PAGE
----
Acceptability, feasibility, and usefulness of using a digital health agent to deliver MI to treat alcohol abuse: Clinician perspectives


BACKGROUND: This study examines clinical trainees’ attitudes towards an online virtual health agent, called "EEVA" (empathic embodied virtual agent), that is used to deliver web-based Motivational Interviewing (MI) for alcohol abuse. Specifically, this project investigates human interaction with EEVA to determine the acceptability and feasibility, and usefulness of using such a technology in situations where humans expect empathic communication, such as healthcare. Research suggests that virtual agents (3D avatars who communicate with language, facial expressions and gestures) increase user engagement during interactions with computer systems. Findings also show that behavior-change interventions using MI help people find personal motivation to change addictions, such as alcoholism.

METHODS: A total of 15 doctoral-level clinical psychology trainees with knowledge of MI provided feedback regarding the attributes of EEVA; specifically the perceived acceptability, feasibility, and usefulness of the intervention. An audio recorder captured participants comments, as they were instructed to "think aloud" as they used the technology. Participants completed a post-intervention questionnaire based on a combination of O’Brien’s 6-attribute model, Heerink’s model and Bartneck's ‘Godspeed questionnaire’ to determine the acceptability, feasibility, and usefulness of EEVA. We will analyze qualitative data from the "think aloud" exercise using an inductive method to identify emergent themes in participants’ reactions to the technology. Quantitative data from the questionnaire will be analyzed using descriptive statistics and frequency counts to explore participants’ impressions of the technology.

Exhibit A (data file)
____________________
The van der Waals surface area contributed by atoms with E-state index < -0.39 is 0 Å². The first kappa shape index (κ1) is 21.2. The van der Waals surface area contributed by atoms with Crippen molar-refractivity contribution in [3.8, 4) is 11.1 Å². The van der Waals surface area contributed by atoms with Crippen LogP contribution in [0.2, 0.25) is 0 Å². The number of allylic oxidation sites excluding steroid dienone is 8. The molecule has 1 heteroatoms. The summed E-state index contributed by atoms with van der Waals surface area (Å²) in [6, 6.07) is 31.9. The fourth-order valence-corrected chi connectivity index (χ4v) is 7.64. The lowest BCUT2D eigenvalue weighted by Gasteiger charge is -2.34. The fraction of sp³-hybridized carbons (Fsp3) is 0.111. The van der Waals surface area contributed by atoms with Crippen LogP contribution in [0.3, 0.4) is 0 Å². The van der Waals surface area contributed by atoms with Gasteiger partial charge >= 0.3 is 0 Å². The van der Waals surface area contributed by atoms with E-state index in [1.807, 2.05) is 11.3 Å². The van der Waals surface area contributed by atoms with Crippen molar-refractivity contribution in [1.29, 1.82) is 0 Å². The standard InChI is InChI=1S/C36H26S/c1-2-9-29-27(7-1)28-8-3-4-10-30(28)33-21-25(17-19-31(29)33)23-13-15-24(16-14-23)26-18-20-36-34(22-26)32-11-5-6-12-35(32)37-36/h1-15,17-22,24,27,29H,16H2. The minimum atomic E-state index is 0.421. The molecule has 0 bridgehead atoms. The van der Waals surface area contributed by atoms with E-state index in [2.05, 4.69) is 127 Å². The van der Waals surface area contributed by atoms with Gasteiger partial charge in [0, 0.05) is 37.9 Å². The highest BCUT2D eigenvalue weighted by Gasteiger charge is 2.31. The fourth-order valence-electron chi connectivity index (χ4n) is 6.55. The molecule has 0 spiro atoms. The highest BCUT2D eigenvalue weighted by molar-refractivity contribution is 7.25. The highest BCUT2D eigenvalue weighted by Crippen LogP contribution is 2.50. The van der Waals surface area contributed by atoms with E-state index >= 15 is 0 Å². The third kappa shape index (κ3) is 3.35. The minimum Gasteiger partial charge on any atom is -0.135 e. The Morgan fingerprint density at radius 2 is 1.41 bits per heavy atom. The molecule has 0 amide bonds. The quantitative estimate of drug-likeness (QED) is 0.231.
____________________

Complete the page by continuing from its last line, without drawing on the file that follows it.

RESULTS: Participants reported mixed attitudes towards the technology and positive perceived utility of using it for a clinical population.

CONCLUSION: Web-based interventions are cost-effective, highly accessible, and less stigmatizing than traditional therapy. Next steps will include testing the feasibility, acceptability, and preliminary effectiveness of using this technology with individuals experiencing alcohol abuse.